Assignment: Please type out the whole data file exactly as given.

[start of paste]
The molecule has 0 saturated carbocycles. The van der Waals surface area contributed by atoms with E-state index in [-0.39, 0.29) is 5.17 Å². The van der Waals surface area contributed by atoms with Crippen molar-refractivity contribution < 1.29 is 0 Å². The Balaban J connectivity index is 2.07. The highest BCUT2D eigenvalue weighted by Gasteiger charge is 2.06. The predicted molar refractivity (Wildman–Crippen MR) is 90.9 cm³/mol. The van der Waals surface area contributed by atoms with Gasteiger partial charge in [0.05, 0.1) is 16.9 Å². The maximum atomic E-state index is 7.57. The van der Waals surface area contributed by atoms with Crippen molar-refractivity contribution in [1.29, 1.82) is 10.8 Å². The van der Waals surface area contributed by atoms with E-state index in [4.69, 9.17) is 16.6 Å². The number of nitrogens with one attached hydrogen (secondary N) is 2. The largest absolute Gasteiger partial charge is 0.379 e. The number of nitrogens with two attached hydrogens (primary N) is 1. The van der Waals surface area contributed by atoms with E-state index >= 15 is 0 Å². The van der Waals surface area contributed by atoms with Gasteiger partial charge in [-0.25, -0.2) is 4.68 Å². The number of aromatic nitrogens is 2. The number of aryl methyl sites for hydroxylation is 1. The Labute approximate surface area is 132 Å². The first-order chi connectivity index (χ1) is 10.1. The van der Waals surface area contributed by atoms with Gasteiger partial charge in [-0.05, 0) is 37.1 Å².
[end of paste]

The molecule has 0 saturated carbocycles. The van der Waals surface area contributed by atoms with E-state index in [-0.39, 0.29) is 5.17 Å². The van der Waals surface area contributed by atoms with Crippen molar-refractivity contribution < 1.29 is 0 Å². The Balaban J connectivity index is 2.07. The highest BCUT2D eigenvalue weighted by Gasteiger charge is 2.06. The predicted molar refractivity (Wildman–Crippen MR) is 90.9 cm³/mol. The van der Waals surface area contributed by atoms with Gasteiger partial charge in [0.05, 0.1) is 16.9 Å². The maximum atomic E-state index is 7.57. The van der Waals surface area contributed by atoms with Crippen molar-refractivity contribution in [1.29, 1.82) is 10.8 Å². The van der Waals surface area contributed by atoms with E-state index in [4.69, 9.17) is 16.6 Å². The number of nitrogens with one attached hydrogen (secondary N) is 2. The largest absolute Gasteiger partial charge is 0.379 e. The number of nitrogens with two attached hydrogens (primary N) is 1. The van der Waals surface area contributed by atoms with E-state index >= 15 is 0 Å². The van der Waals surface area contributed by atoms with Gasteiger partial charge in [-0.25, -0.2) is 4.68 Å². The number of aromatic nitrogens is 2. The number of aryl methyl sites for hydroxylation is 1. The Labute approximate surface area is 132 Å². The first-order chi connectivity index (χ1) is 10.1. The van der Waals surface area contributed by atoms with Gasteiger partial charge in [-0.05, 0) is 37.1 Å².